Ah, the ancient art of rhetoric. There’s no escaping it. Variously defined as “the art of argumentation and discourse” or, by Aristotle in his fragmented treatise, as “the means of persuasion [that] could be found in the matter itself; and then stylistic arrangement,” rhetoric is complicated.[...]
In early 1920, posters began appearing all over Berlin with a hypnotic spiral and the mysterious command Du musst Caligari werden — “You must become Caligari.”
The posters were part of an innovative advertising campaign for an upcoming movie by Robert Wiene called The Cabinet of Dr. Caligari.
Is this wrong? Benjamin Percy (author of the werewolf thriller Red Moon) takes the sweet children’s bedtime story, Goodnight Moon by Margaret Wise Brown, and turns it into a story that will keep kids (and maybe adults) awake for days on end — perhaps leaving parents no choice but to have the real Werner Herzog read Go the F**k to Sleep.[...]
American movie stars have long found work across the pacific in Japanese television commercials: Nicolas Cage, Paul Newman, Dennis Hopper, Harrison Ford, Jodie Foster — the list goes on.[...]
I am of the rather uncontroversial opinion that any marriage is what any two people make of it themselves. I’m also of the opinion that no matter how many people may publicly disagree with that idea, in private, people make their own rules.[...]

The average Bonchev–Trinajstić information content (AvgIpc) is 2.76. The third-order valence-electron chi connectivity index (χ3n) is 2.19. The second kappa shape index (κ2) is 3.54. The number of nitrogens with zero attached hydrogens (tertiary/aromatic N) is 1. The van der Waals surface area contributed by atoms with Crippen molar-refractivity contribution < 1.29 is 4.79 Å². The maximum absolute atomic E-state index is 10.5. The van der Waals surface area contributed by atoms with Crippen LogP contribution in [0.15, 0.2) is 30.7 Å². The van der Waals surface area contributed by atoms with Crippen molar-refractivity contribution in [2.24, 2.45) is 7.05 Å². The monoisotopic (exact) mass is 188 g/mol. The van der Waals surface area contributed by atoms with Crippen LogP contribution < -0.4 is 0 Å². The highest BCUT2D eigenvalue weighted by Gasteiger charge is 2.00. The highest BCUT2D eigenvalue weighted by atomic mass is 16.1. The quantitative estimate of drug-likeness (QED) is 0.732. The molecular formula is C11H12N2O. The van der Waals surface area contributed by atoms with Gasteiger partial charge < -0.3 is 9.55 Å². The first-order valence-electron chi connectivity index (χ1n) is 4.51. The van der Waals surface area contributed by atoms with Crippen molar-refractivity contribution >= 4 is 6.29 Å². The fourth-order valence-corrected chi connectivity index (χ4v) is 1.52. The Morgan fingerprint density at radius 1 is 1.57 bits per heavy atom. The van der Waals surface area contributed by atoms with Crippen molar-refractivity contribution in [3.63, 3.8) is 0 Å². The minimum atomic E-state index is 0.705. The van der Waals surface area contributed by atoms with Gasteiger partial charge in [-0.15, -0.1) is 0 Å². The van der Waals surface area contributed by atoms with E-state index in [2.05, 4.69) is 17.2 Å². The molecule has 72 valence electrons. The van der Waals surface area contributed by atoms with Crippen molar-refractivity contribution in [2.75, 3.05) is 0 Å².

Between 750 BC and 400 BC, the Ancient Greeks composed songs meant to be accompanied by the lyre, reed-pipes, and various percussion instruments. More than 2,000 years later, modern scholars have finally figured out how to reconstruct and perform these songs with (it’s claimed) 100% accuracy.[...]
Image by Carl Van Vechten, via Wikimedia Commons
One night in October of 1938, listeners tuned into CBS radio to hear a piece of radio theater (listen below) so frightening and, for its time, realistic, that people across New England and eastern Canada fled their homes to escape danger. Or so the legend goes.
Note: If you’re having difficulties getting this software running in your browser give Firefox a try. It seems to work the best.[...]
In a post earlier this year, we showcased one of the few known sound films of Charlie Parker performing live. Above, we have another very rare clip, from 1950, with Parker, young upstart alto, trading lines with veteran tenor Coleman Hawkins. Buddy Rich plays drums, and Hank Jones and Ray Brown play piano and bass.[...]
Shakespeare sells: counterintuitive, but seemingly true. The film industry, which pumps out Shakespeare adaptations (of varying levels of creativity) on the regular, has known this ever since it could hardly have had much awareness of itself as a film industry.[...]